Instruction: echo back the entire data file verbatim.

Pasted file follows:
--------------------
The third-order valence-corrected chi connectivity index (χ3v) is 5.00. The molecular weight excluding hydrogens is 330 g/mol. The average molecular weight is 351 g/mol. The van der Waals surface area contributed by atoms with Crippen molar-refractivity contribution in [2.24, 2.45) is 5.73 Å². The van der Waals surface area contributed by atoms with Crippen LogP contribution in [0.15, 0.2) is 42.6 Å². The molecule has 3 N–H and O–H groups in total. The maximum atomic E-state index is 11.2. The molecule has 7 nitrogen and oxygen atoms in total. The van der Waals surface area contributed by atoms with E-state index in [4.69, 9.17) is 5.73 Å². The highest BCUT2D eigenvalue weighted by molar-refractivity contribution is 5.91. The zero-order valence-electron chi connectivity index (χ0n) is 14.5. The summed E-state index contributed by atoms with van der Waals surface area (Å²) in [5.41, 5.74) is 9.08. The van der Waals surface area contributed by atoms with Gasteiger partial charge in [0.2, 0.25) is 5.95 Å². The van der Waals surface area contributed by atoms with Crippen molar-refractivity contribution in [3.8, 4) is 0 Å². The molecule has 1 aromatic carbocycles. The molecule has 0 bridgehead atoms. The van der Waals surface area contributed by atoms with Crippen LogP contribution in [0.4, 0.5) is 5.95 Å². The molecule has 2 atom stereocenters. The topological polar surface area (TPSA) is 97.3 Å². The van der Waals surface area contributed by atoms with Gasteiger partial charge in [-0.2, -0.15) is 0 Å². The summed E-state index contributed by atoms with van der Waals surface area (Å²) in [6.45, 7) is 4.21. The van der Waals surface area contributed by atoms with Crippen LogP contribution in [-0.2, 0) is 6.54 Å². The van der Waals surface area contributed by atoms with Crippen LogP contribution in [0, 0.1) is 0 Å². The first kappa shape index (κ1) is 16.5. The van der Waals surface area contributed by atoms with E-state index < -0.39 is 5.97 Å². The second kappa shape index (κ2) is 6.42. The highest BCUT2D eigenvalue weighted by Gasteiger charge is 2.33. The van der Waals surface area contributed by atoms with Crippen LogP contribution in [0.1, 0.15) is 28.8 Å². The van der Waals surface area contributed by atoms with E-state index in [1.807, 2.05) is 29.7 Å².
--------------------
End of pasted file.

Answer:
The third-order valence-corrected chi connectivity index (χ3v) is 5.00. The molecular weight excluding hydrogens is 330 g/mol. The average molecular weight is 351 g/mol. The van der Waals surface area contributed by atoms with Crippen molar-refractivity contribution in [2.24, 2.45) is 5.73 Å². The van der Waals surface area contributed by atoms with Crippen LogP contribution in [0.15, 0.2) is 42.6 Å². The molecule has 3 N–H and O–H groups in total. The maximum atomic E-state index is 11.2. The molecule has 7 nitrogen and oxygen atoms in total. The van der Waals surface area contributed by atoms with E-state index in [4.69, 9.17) is 5.73 Å². The highest BCUT2D eigenvalue weighted by molar-refractivity contribution is 5.91. The zero-order valence-electron chi connectivity index (χ0n) is 14.5. The summed E-state index contributed by atoms with van der Waals surface area (Å²) in [5.41, 5.74) is 9.08. The van der Waals surface area contributed by atoms with Gasteiger partial charge in [0.2, 0.25) is 5.95 Å². The van der Waals surface area contributed by atoms with Crippen molar-refractivity contribution in [3.8, 4) is 0 Å². The molecule has 1 aromatic carbocycles. The molecule has 0 bridgehead atoms. The van der Waals surface area contributed by atoms with Crippen LogP contribution in [0.4, 0.5) is 5.95 Å². The molecule has 2 atom stereocenters. The topological polar surface area (TPSA) is 97.3 Å². The van der Waals surface area contributed by atoms with Gasteiger partial charge in [-0.2, -0.15) is 0 Å². The summed E-state index contributed by atoms with van der Waals surface area (Å²) in [6.45, 7) is 4.21. The van der Waals surface area contributed by atoms with Crippen LogP contribution in [-0.2, 0) is 6.54 Å². The van der Waals surface area contributed by atoms with Crippen LogP contribution in [0, 0.1) is 0 Å². The first kappa shape index (κ1) is 16.5. The van der Waals surface area contributed by atoms with E-state index < -0.39 is 5.97 Å². The second kappa shape index (κ2) is 6.42. The highest BCUT2D eigenvalue weighted by Gasteiger charge is 2.33. The van der Waals surface area contributed by atoms with Crippen LogP contribution in [0.1, 0.15) is 28.8 Å². The van der Waals surface area contributed by atoms with E-state index in [1.807, 2.05) is 29.7 Å².